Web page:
November 21, 2017

The Advocate's Toolbox

Three Strategies for When the Going Gets Tough | Take the Lead

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Lilead Fellow Leslie Yoder

On the cork board near my desk is a green and white button that reads “Stand Up, Keep Fighting.” The buttons were handed out at the 2004 memorial service for our much-loved Minnesota senator Paul Wellstone, and mine has served me well in my role as a school library leader and activist.

In 2014, when I was invited to lead the school library program at St. Paul Public Schools, my district was on a path to success. Our board had agreed to hire 15 new librarians; we had leadership and administrative blessing. Just one year later, everything changed. The agreement to hire librarians was reversed, our district leadership team was eliminated, and librarian positions were cut mid-year. We were reeling, and morale was low. Some days, I wanted to run away.

But I’d committed to this work and intended to follow through. I would not abandon our library staff or program because of disappointments or obstacles. My belief in the power of school libraries and their importance for our students kept me strong. Even in tough times, I tried to lead brave. Three strategies helped me.

Being clear about the why of school libraries in my district

The first goal of our district strategic plan is achievement, to be accomplished through equity, personalized learning, and college and career readiness. Connecting effective library programs to this goal was easy.

School libraries are key to equitable access to quality resources and ensuring that all students have the skills to find and use those resources. We are equity. School librarians are the original personalized learning specialists; they ensure access to current resources aligned to student interests and needs. Most importantly, the information skills that we teach are crucial for college, career, and future readiness. We prepare all students.

Good school libraries offer opportunities and increase achievement for students. They are a part of a good education and thus are a civil right. All students deserve this.

Identifying my network: who are the people that support libraries?

Advocating for school libraries can be hard, lonely work. We cannot do it alone. The good news is that our profession is full of smart people who are generous with their time and support. Find them. Access the collective wisdom that you will surely find.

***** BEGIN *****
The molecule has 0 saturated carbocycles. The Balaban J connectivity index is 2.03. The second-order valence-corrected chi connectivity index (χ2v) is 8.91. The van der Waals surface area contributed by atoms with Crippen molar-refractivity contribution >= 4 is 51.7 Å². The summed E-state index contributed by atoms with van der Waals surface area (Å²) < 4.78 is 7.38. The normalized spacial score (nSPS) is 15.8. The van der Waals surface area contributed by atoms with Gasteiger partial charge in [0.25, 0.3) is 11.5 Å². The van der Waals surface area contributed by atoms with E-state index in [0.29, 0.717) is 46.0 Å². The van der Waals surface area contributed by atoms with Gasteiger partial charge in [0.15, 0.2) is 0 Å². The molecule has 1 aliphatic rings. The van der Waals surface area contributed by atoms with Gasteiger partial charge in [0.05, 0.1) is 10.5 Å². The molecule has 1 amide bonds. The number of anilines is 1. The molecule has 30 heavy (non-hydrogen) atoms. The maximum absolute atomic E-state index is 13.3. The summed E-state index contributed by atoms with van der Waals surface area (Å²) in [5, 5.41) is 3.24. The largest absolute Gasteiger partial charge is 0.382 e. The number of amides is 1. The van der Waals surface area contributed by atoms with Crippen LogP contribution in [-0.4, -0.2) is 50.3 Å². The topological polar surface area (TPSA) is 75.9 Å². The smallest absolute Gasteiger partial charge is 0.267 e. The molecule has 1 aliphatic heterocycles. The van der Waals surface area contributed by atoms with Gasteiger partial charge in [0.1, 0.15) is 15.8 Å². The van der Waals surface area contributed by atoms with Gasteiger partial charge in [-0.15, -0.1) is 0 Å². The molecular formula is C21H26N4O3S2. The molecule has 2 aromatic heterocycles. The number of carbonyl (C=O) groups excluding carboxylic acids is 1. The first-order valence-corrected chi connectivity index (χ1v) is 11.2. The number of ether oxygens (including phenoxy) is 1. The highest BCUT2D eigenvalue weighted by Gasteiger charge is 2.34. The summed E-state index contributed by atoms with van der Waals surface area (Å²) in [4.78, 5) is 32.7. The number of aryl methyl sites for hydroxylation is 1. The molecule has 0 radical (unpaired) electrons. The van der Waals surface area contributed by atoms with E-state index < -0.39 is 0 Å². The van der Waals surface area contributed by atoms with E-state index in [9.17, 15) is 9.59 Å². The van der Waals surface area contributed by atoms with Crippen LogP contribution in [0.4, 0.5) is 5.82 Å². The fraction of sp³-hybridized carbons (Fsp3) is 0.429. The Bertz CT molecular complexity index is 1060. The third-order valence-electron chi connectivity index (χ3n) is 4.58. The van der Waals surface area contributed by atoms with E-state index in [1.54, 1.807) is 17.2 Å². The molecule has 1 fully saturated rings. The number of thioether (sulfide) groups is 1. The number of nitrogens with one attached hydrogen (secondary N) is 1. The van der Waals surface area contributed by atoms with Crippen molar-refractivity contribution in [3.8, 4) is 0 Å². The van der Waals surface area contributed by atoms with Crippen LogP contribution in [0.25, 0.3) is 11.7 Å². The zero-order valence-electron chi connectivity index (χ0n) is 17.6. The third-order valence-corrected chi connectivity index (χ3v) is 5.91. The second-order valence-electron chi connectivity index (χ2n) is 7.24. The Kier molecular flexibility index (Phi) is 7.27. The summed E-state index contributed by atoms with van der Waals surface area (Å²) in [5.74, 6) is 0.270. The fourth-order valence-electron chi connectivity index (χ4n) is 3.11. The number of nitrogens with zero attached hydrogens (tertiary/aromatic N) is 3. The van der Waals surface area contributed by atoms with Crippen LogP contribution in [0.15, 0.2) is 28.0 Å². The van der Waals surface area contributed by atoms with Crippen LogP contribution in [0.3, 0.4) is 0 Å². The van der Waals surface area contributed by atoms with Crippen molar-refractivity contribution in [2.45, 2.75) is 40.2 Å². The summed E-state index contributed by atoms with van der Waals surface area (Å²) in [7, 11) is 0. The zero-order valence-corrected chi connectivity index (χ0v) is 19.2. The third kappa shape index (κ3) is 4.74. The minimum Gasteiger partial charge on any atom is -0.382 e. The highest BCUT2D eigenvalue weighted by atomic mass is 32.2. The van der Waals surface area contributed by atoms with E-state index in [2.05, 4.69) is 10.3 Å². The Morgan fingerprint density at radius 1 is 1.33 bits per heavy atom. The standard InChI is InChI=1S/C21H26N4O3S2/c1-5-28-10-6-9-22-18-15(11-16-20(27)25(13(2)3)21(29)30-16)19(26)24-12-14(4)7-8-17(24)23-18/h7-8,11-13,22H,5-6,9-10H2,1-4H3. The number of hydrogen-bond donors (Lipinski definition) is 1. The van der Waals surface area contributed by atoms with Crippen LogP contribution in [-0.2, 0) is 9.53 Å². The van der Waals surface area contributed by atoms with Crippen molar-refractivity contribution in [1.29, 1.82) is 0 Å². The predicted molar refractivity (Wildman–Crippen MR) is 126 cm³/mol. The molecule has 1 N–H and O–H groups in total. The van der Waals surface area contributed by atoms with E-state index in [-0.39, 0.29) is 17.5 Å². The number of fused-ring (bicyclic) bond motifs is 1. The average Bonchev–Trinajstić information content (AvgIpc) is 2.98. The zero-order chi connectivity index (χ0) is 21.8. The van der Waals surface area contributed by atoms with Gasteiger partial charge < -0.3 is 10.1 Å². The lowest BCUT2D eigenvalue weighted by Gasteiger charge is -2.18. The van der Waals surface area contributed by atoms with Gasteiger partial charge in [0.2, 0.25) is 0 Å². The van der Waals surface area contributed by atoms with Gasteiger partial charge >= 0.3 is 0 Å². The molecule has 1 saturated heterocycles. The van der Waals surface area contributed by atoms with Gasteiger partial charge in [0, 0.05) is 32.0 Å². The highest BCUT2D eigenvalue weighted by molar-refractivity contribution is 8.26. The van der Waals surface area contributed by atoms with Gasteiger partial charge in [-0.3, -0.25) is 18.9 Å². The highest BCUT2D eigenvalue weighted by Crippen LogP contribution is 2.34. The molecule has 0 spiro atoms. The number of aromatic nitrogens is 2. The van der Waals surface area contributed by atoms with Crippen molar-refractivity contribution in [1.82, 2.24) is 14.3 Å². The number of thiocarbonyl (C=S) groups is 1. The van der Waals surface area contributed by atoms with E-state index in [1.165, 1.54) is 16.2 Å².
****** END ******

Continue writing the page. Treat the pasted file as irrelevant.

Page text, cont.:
The school librarians and support staff in my district were a tremendous resource. When I asked for help, they stepped in. The members of our state professional group responded to queries with advice and information. Our library vendor partners are experts in local and national school librarianship and want us to succeed. Conferences and professional journals provided ideas and information. My Lilead colleagues and friends also offered counsel.

Find inspiration or support wherever you can. It will feed and fuel you.

Knowing how I could do my best work: by taking care of myself first

This point was driven home one day early last fall, when I was asked by several librarians if I was OK. My superhuman efforts to do the work of what had been a team on too little sleep had left me distracted and forgetful. I realized that day that I could not effectively lead our district library staff if I was not rested and focused. My days and weeks were long, but I endeavored to get adequate sleep most nights. This also kept me healthy. Making time for exercise—walking, running, or yoga—was also important, as an antidote to stress and for the social interaction. Having fun with colleagues, family, and friends offered needed balance, and left me ready to stand up and keep fighting.

It was a tough year, but we came through strong. Our program is once again growing. This fall eight, new librarians will join our district, and our students will benefit.

As Paul Wellstone said: “When we all do better, we all do better.”


Lilead Fellow Leslie Yoder is the former district library services supervisor for Saint Paul Public Schools, the largest school district in Minnesota. She will join the University of St. Catherine MLIS program as an adjunct instructor in 2017.

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Comments

  1. Holly Frilot says:

    Thanks, Leslie. As a school library supervisor struggling with demands, this could not have come at a better time. Thanks for taking the time to acknowledge the challenges as well as strategies for how to meet them.

  2. I remember that sad day when the Wellstone family passed on. Your work is the great work providing students with the tools they need for research, analyzing, evaluating, reading, writing, and more. We can never give up on the students we serve.